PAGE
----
Given the large diameters of galaxies and their relatively close separation in space, it is inevitable that galaxies sometimes collide with each other. Gas falling toward the nuclei of colliding galaxies can trigger vast bursts of new star formation. These "starburst" nuclei can shine with the brilliance of a trillion Suns, mainly at infrared wavelengths. In extreme cases an AGN or "active galactic nucleus" may be formed. In an AGN, energy is released as matter spirals toward a massive black hole at the nucleus of one or both of the galaxies. Part of the energy is emitted as electromagnetic radiation that can be directly detected by telescopes, part goes into heating and accelerating the gas that surrounds the black hole, and part may be focused into jets that eject radio-emitting plasma clouds vast distances into intergalactic space. Quasars, the most powerful objects in the known universe, are examples of AGNs. Several astronomers at UH are trying to understand how AGNs are produced and why some galaxies contain starbursts and some contain AGNs.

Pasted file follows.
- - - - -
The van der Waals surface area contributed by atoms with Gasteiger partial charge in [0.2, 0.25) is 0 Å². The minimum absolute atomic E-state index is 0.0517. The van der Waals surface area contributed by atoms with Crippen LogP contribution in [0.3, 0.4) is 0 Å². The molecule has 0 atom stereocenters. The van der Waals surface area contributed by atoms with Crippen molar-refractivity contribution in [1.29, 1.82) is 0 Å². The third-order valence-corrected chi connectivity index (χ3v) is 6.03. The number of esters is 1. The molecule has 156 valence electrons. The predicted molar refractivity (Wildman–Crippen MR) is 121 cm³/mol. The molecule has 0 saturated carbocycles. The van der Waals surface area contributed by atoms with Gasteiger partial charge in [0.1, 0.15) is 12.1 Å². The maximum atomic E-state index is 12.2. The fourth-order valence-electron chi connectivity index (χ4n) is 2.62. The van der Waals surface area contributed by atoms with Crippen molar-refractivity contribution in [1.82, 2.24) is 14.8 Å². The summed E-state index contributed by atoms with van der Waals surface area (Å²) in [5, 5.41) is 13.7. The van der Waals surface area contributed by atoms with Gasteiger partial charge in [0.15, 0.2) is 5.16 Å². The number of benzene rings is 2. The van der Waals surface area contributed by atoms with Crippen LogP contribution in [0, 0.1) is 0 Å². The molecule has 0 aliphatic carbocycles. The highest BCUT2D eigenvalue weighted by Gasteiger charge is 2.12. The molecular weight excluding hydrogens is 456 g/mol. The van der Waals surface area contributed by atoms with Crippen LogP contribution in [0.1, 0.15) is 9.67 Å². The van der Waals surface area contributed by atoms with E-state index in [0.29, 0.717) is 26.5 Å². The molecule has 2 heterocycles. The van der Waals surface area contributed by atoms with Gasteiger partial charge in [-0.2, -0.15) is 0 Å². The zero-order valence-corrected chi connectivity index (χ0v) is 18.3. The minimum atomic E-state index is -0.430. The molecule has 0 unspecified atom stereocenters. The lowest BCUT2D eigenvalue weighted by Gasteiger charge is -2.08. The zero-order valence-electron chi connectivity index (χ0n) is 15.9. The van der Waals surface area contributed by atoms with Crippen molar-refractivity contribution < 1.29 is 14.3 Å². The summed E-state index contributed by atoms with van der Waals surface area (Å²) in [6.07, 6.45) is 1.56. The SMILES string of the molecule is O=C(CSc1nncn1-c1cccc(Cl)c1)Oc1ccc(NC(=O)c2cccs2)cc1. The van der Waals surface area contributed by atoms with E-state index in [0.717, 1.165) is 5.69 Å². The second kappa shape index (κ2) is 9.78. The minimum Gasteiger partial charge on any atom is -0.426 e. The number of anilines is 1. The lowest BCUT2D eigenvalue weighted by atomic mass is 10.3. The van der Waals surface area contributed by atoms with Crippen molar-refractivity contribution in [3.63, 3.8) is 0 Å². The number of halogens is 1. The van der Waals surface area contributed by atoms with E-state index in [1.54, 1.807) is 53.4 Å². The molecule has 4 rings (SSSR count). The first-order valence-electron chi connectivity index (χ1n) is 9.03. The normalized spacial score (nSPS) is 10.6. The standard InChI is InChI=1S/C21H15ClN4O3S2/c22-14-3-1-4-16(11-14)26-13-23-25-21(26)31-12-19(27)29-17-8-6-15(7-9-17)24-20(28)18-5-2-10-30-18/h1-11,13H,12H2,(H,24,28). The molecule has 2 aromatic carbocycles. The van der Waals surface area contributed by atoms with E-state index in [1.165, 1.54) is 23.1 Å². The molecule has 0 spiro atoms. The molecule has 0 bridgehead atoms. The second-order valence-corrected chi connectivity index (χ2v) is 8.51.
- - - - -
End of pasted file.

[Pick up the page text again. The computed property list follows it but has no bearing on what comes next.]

Bob Joseph has been studying the astrophysics consequences of interactions and mergers in spiral galaxies for the past 20 years. With collaborators he showed that interactions induce rapid bursts of star formation and that mergers produce the highest luminosity starbursts. He has adduced evidence that the initial mass function of interaction-induced starbursts is truncated at both the low-mass and high-mass ends. Joseph and graduate student Barry Rothberg are currently working on a thorough study of whether spiral-spiral mergers are the origins of elliptical galaxies using the largest sample of candidate objects ever assembled. Using infrared imaging obtained with the University of Hawaii 2.2m they compare the distribution of stars in mergers with those in elliptical galaxies. This is used in conjunction with measurements of the distribution of stellar motion extracted from spectroscopic observations taken with Keck 10m. Together, these important diagnostics show that spiral mergers not only produce galaxies that will eventually look like ellipticals, but will produce galaxies with the the same physical and dynamical properties as elliptical galaxies.